Posts from the ‘Yellowish-brown fur’ Category

What is a measuring worm?

Measuring Worm

A measuring worm is the caterpillar of a cankerworm moth.  It is called a measuring worm because it seems to be measuring the distance it moves by looping its body with each step it takes.

The measuring worm is a green or brown insect that crawls by looping its whole body every time it takes a step.

It is called a measuring worm because it seems to be measuring the distance it moves with each step.

Of course, the measuring worm isn’t really a worm.  It is the caterpillar or a delicate, butterfly-like moth.  It grows to be less than an inch long.

The measuring worm has two pairs of feet less than the caterpillars of other moths.

As a result, it creeps along by stretching its body forward as far as it can.  Then it brings its back feet go to touch its front feet, making a loop, and then stretches out again.

Other popular names for the measuring worm are inchworm, spanworm and looper.

The measuring worm is a menace because it damages many trees by eating their spring leaves.  Many birds eat measuring worms and thus help destroy this pest.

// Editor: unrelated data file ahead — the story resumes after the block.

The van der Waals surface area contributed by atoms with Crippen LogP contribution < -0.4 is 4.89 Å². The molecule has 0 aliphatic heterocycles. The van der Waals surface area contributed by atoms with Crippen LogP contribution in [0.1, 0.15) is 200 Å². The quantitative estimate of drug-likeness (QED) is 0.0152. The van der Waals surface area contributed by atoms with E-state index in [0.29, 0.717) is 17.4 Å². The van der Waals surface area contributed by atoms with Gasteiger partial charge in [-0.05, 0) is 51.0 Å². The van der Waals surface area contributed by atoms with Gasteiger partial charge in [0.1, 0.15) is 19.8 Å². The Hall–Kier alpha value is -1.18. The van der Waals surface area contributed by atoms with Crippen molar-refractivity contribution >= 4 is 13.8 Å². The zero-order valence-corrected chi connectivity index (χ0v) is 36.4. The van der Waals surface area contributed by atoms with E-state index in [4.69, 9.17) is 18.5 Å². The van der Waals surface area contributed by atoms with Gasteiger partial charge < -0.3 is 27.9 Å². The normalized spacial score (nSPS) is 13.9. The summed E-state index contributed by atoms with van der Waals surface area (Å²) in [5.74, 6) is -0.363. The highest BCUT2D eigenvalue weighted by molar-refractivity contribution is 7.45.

What is a kinkajou?


A Kinkajous (pronounced KINK  kuh joo) is a small animal that lives in the forests of Central and South American.

The kinkajou is about the size of a cat and somewhat resembles a monkey.  It has large eyes, soft, woolly, yellowish-brown fur, and a long grasping tail that can be used to hold on to limbs.

The native regard the kinkajou as a kind of monkey, but the paws are paws, not hands, and they are armed with sharp claws, not nails.

Kinkajous spend most of their lives in trees.  They hide in tree during the day and feed at night on fruits, insects, and honey.

When feeding, they call to each other in a shrill scream.  It is so loud that it can be heard nearly a mile away.

A kinkajou litter usually consists of one or two young.  By the time the cubs are seven weeks old they can hang by their tails.

Young kinkajous raised in captivity become very tame and are said to make delightful pets. – Dick Rogers